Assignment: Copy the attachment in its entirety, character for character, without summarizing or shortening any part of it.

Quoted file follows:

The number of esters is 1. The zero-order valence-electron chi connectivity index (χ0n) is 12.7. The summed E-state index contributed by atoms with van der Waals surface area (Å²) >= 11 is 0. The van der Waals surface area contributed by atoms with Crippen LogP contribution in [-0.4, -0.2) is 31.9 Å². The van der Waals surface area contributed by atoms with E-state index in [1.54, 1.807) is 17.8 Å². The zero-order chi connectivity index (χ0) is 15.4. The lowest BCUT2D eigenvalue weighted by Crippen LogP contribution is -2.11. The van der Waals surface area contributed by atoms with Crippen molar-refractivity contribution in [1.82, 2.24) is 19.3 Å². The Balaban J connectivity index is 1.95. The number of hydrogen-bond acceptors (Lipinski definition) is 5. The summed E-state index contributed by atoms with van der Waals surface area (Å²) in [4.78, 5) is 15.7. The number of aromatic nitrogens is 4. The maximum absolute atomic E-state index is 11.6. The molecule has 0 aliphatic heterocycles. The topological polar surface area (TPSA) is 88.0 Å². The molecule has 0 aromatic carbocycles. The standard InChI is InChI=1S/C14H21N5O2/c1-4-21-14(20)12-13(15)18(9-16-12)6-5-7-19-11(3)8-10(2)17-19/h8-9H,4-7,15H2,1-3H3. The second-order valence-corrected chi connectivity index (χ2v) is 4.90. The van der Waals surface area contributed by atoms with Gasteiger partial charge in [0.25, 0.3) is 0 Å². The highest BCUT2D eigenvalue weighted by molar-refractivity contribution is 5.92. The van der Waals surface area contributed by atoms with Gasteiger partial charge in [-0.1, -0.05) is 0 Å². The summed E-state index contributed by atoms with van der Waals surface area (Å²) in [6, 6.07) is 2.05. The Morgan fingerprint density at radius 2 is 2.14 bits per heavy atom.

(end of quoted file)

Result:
The number of esters is 1. The zero-order valence-electron chi connectivity index (χ0n) is 12.7. The summed E-state index contributed by atoms with van der Waals surface area (Å²) >= 11 is 0. The van der Waals surface area contributed by atoms with Crippen LogP contribution in [-0.4, -0.2) is 31.9 Å². The van der Waals surface area contributed by atoms with E-state index in [1.54, 1.807) is 17.8 Å². The zero-order chi connectivity index (χ0) is 15.4. The lowest BCUT2D eigenvalue weighted by Crippen LogP contribution is -2.11. The van der Waals surface area contributed by atoms with Crippen molar-refractivity contribution in [1.82, 2.24) is 19.3 Å². The Balaban J connectivity index is 1.95. The number of hydrogen-bond acceptors (Lipinski definition) is 5. The summed E-state index contributed by atoms with van der Waals surface area (Å²) in [4.78, 5) is 15.7. The number of aromatic nitrogens is 4. The maximum absolute atomic E-state index is 11.6. The molecule has 0 aliphatic heterocycles. The topological polar surface area (TPSA) is 88.0 Å². The molecule has 0 aromatic carbocycles. The standard InChI is InChI=1S/C14H21N5O2/c1-4-21-14(20)12-13(15)18(9-16-12)6-5-7-19-11(3)8-10(2)17-19/h8-9H,4-7,15H2,1-3H3. The second-order valence-corrected chi connectivity index (χ2v) is 4.90. The van der Waals surface area contributed by atoms with Gasteiger partial charge in [0.25, 0.3) is 0 Å². The highest BCUT2D eigenvalue weighted by molar-refractivity contribution is 5.92. The van der Waals surface area contributed by atoms with Gasteiger partial charge in [-0.1, -0.05) is 0 Å². The summed E-state index contributed by atoms with van der Waals surface area (Å²) in [6, 6.07) is 2.05. The Morgan fingerprint density at radius 2 is 2.14 bits per heavy atom.